Gmail for iOS is finally on par with the Android version

A long-awaited update brings a much-improved design and faster navigation across the board.

Google wants its services to be on as many devices as possible. To meet that goal, the company has been putting out excellent versions of its apps on the iPhone for years now. That is, except for Gmail, arguably Google's best-known tool beyond search. The Gmail iOS app was essentially broken when it launched back in 2011. A big update in 2012 made things much better, but the app has only changed in fits and starts since then. Its design doesn't fit with Google's current standards and it can be very slow. It gets the job done, but there are better options for accessing Gmail on the iPhone, including Google's own Inbox app.

Thankfully, Google has finally decided it's time to bring Gmail for iOS into the modern era. The new Gmail app for the iPhone and iPad rolling out today and it brings both design and functionality up to part with the Android app. Indeed, the app is basically indistinguishable with its Android counterpart now. The basic feature set is essentially unchanged; you have access to all your Gmail labels and the excellent search feature. You can add multiple accounts, and the app reflects whatever Inbox style you've picked on the desktop (priority inbox, starred email first, the various tabs grouping social, promotional and update emails and so forth).

All of this worked in the old Gmail app. It was just much uglier, if we're being honest. Now, the bright colors and animations of Material Design are present, emails have a small avatar showing you the sender, the sidebar lets you switch accounts faster. The whole thing looks better and is more efficiently designed.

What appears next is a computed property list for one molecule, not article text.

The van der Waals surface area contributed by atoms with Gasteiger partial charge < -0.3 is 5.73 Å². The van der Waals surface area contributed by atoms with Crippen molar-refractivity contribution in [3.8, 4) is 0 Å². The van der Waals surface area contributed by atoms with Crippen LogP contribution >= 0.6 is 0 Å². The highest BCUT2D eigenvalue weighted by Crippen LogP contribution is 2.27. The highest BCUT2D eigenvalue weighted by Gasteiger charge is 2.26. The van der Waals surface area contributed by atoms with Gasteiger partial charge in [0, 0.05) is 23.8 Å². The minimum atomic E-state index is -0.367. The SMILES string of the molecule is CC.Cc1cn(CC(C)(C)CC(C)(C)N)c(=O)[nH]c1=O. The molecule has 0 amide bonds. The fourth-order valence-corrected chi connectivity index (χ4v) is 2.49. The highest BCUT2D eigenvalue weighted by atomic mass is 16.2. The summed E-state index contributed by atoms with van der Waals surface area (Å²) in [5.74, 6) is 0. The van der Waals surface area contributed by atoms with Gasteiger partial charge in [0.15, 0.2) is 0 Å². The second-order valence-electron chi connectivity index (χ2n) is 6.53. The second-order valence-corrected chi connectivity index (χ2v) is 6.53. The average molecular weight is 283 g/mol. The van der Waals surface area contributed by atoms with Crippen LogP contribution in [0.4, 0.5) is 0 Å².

The old Gmail also didn't perform like a native app. It reminded me of the old days of app, where many of them were simply a UI wrapper around content being pulled from the web. That made it feel like you were waiting much longer for emails to load than was reasonable in this day and age.

That's all changed now -- there's no doubt that Gmail is much faster than it used to be. And there are a few new features here too. They're not new if you've used Gmail anywhere else, but they've finally been built into the iOS app. First of all, the super-handy "undo send" feature is now available, saving your butt if you fire off an email to the entire company instead of just one person. You can also swipe a message to automatically archive or delete it, depending on your preference.

As I mentioned, the whole app is faster, but search in particular got an overhaul. Now, you'll see search results auto-populate as you type, so you don't have to finish a word or hit enter to find the email you're looking for. Overall, the app feels like a cross between the old, traditional Gmail app and Inbox, which already had these new features. But if you aren't a fan of Inbox's grouping and snoozing features and just want the basic, plain-vanilla Gmail, this app absolutely does the trick.

Google is also bringing a smaller update to the Calendar app for the iPhone today as well (sadly, the update doesn't include iPad compatibility). There's not much here, but Google did add one pretty useful feature: Events, reminders and goals that from your Google Calendar are now integrated into the iPhone's spotlight search. So if you're looking to make Google Calendar your main option over the built-in iPhone option, things should be a little easier. Google also added support for non-Gregorian calendars like Lunar, Islamic and Hindu -- so if you want to see those dates alongside the standard options, that's there. And if you want to quickly see a full week's view, just rotate your phone to landscape mode.

Both the updated Gmail and Calendar apps should be rolling out to the App Store today. If you've been longing for a first-party Gmail app that feels up-to-date in 2016, definitely download today's update. It's been a long time coming, and after a few years using Inbox I might be ready to make the standard Gmail my main email app again. Here's hoping Google keeps updating it in a timely fashion rather than letting languish for years again.